What inspired this incredible song and what are the meanings behind the words. It’s a song that many know, but few know much about.

"Hallelujah" was originally composed by singer/songwriter Leonard Cohen and released in 1984. He was a musician from Canada, who is known for richly structured, soulful, poetic songs exploring the depths of despair, broken love, and politics — all of which are often laced with religious imagery drawn from his Jewish background.

In Hebrew, the word hallelujah means to rejoice in praising God. This song is a bitter lament about love and loss. Cohen, adept in scripture, simply taps the human condition described in the bible in order to provide counsel to the broken-hearted.

Through Cohen's imagery, including references to some of the most notorious women in the bible, we find that the word "hallelujah," can mean so much more than just its religious context. "Hallelujah," the song teaches us, is a refrain worthy of times of celebration, of mourning, of regret, of catharsis, and reconciliation. Cohen's song tells a story of broken love, true love remembered and mourned, guilt, penance, and of finding peace.

Judaism in the Song "Hallelujah"

The song’s thematic content is oddly fitting for its history. The song’s constant refrain, "hallelujah," takes the listener through a journey of pain, joy, suffering, and celebration. This is a journey that all peoples know well but speaks volumes in Jewish History. Some have gone as far as to say that the song reflects both Cohen's struggles with faith and tests of faith inflicted upon the Jewish people.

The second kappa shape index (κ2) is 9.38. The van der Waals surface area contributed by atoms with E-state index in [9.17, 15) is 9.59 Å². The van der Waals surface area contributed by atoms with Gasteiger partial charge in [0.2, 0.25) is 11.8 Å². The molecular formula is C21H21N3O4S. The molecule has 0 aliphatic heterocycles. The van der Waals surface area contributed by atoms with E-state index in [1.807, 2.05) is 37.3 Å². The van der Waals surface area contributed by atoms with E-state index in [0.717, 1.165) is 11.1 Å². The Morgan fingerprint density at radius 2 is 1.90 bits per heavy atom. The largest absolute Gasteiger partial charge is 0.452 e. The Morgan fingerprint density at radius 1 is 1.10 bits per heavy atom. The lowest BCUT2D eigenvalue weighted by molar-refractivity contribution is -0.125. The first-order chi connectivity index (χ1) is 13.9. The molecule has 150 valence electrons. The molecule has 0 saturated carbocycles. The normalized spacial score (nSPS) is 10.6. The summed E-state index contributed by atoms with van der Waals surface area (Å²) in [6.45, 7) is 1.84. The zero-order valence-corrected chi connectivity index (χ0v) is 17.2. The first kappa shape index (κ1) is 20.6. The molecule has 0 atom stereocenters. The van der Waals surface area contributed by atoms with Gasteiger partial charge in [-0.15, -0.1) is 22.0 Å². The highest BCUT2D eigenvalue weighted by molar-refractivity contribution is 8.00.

1 Samuel 16 V 14-23 talks of how the lowly shepherd boy David and future King of Israel was summoned to play his lyre and sing to King Saul and relief would come to the King’s evil spirits which we can assume was a form of terrible depression.

Now I've heard there was a secret chord
That David played, and it pleased the Lord
But you don't really care for music, do you?
It goes like this
The fourth, the fifth
The minor fall, the major lift
The baffled king composing Hallelujah
Hallelujah, Hallelujah, Hallelujah, Hallelujah

The song, as Cohen wrote it, is rich with references to Jewish Scriptures, including further references to former shepherd and now King David and his stolen love Bathsheba (2 Samuel 11 v 2). David’s fall from God’s favour to his eventual restoration to God as one of Israel’s most famous kings.

Your faith was strong, but you needed proof
You saw her bathing on the roof
Her beauty and the moonlight overthrew you

and Samson's tragic romances and his love for Delilah who betrayed him by telling his enemies of how his amazing strength was apparently obtained through the length of his hair. (Judges 16 V 4).

She tied you
To a kitchen chair
She broke your throne and she cut your hair
And from your lips she drew the Hallelujah
Hallelujah, Hallelujah, Hallelujah, Hallelujah